People with chronic medical conditions -- Adults with chronic conditions get important health benefits from regular physical activity. They should do so with the guidance of a health care provider.

            For more information about the “Physical Activity Guidelines for Americans,” visit www.hhs.gov or www.health.gov/paguidelines.

           Note: All HHS press releases, fact sheets and other press materials are available at http://www.hhs.gov/news.

 

 

 

EMBARGOED UNTIL                                                                   Contact:  HHS Press Office
10:30 A.M. TUESDAY, OCT. 7, 2008                                                           (202) 690-6343

 

Physical Activity Guidelines for Americans

The Physical Activity Guidelines for Americans provide comprehensive science-based guidance on physical activity for Americans. Inspired by President Bush’s personal dedication to physical fitness and his desire that every American have access to science-based guidelines, HHS Secretary Mike Leavitt appointed a 13-member Physical Activity Guideline Advisory Committee to review and analyze current scientific literature. The Physical Activity Guidelines for Americans published by HHS are based on the 683-page report submitted by the advisory committee.

The Physical Activity Guidelines for Americans are designed so that people can customize them to suit their lifestyle and include activities they enjoy. The Physical Activity Guidelines for Americans contain examples of activities for different age groups and those with special considerations. A shorter companion guide, Be Active Your Way, helps adults develop a customized plan to suit their lifestyle and physical activity goals.

Health benefits of physical activity occur for children and adolescents, young and middle-aged adults, older adults, and those in every studied racial and ethnic group.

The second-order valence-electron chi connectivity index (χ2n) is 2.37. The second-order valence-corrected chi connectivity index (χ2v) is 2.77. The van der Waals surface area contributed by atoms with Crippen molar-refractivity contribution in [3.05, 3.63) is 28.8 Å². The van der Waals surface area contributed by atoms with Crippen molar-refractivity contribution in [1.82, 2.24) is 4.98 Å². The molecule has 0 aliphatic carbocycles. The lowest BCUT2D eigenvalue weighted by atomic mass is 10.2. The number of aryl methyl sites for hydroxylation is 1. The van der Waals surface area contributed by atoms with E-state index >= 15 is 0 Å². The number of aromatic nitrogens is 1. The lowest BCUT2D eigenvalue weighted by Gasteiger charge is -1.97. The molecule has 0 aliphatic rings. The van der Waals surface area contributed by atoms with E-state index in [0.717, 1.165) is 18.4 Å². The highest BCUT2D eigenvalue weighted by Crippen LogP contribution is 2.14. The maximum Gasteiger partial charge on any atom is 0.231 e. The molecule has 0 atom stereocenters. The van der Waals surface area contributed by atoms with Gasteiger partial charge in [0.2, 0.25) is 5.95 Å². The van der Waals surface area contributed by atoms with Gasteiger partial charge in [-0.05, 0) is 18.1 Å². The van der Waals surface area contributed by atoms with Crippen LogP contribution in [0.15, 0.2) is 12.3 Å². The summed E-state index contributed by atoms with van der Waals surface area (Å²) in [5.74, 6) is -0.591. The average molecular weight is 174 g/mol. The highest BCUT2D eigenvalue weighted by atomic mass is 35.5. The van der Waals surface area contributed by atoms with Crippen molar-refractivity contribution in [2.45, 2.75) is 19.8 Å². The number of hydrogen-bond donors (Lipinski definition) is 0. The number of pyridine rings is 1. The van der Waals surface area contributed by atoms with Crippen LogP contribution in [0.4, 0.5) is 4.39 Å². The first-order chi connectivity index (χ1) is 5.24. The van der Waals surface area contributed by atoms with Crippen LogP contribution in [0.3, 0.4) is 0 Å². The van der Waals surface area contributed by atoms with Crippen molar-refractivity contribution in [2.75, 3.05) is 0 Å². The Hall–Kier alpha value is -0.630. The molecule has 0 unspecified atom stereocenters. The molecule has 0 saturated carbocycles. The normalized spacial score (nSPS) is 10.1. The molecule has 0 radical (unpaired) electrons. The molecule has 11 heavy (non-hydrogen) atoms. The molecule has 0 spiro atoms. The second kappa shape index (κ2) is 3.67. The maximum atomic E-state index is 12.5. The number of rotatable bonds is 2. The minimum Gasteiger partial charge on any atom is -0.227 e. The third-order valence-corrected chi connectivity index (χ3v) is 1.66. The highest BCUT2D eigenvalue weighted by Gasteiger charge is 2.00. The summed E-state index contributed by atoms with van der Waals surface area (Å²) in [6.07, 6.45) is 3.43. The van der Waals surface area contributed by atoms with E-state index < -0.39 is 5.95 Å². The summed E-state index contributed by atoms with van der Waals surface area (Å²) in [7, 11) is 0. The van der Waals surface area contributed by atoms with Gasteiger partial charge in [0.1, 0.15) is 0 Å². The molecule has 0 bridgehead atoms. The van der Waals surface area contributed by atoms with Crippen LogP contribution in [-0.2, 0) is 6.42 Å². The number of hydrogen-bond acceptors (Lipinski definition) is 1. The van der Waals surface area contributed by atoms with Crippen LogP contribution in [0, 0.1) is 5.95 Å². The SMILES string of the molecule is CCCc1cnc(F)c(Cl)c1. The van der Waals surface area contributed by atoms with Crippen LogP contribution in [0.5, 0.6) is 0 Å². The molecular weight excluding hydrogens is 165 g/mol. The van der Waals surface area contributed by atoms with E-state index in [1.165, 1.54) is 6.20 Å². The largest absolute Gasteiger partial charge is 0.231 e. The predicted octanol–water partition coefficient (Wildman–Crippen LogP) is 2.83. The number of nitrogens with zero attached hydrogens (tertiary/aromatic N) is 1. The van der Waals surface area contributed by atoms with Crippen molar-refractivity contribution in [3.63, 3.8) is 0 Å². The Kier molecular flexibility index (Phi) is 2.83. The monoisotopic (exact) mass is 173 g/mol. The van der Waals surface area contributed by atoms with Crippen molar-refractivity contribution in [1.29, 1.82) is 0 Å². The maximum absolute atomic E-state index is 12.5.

Regular physical activity improves health for young and old and reduces the risk of disease.  With regular physical activity, children and adolescents improve their cardiorespiratory and muscular fitness and bone health, and reduce symptoms of depression. Adults and older adults lower the risk of coronary heart disease, stroke, high blood pressure, type 2 diabetes, colon and breast cancer and can help prevent falls and reduce depression. Older adults also enjoy better thinking ability with regular physical activity. Regular physical activity also helps people with arthritis or other rheumatic conditions affecting the joints by improving pain management, function, and quality of life.

Some physical activity is better than none; the more physically active you are, the more benefits you reap. For most health outcomes, additional benefits occur as the amount of physical activity increases through higher intensity, greater frequency, and/or longer duration.

Children and adolescents should participate in one hour or more of physical activity per day; and most of the activity should be moderate or vigorous aerobic physical activity. They should participate in vigorous physical activity at least three days a week. They should participate in muscle-strengthening activities, such as push-ups and sit-ups and playing tug-of-war, three days a week. They should incorporate bone-strengthening activities, such as jumping rope, hopping or running, at least three days a week.

Adults gain substantial health benefits from two and one half hours a week of moderate aerobic physical activity or an hour and 15 minutes of vigorous physical activity. Aerobic activity, such as walking briskly, water aerobics, ballroom dancing, jogging, and jumping rope, should be performed in episodes of at least 10 minutes. Increasing aerobic physical activity to five hours a week of moderate activity or two and one half hours a week of vigorous aerobic physical activity, results in more extensive health benefits. Adults should do muscle-strengthening activities, such as weight training, push-ups, sit-ups, carrying heavy loads and heavy gardening, at least two days a week.

Older adults generally should follow the guidelines for adults. If chronic conditions limit their ability to do two and one half hours a week of moderate aerobic activity, they should be as physically active as their abilities and conditions allow.

Be safe as well as active. Physical Activity Guidelines for Americans include tips for safe physical activity. Some examples are choosing activities appropriate for current fitness level and health goals; increasing physical activity gradually over time to meet guidelines or health goals; and using appropriate gear and sports equipment and looking for safe environments.

For more information about Physical Activity Guidelines for Americans, visit www.hhs.gov or www.health.gov/paguidelines.

Note: All HHS press releases, fact sheets and other press materials are available at http://www.hhs.gov/news.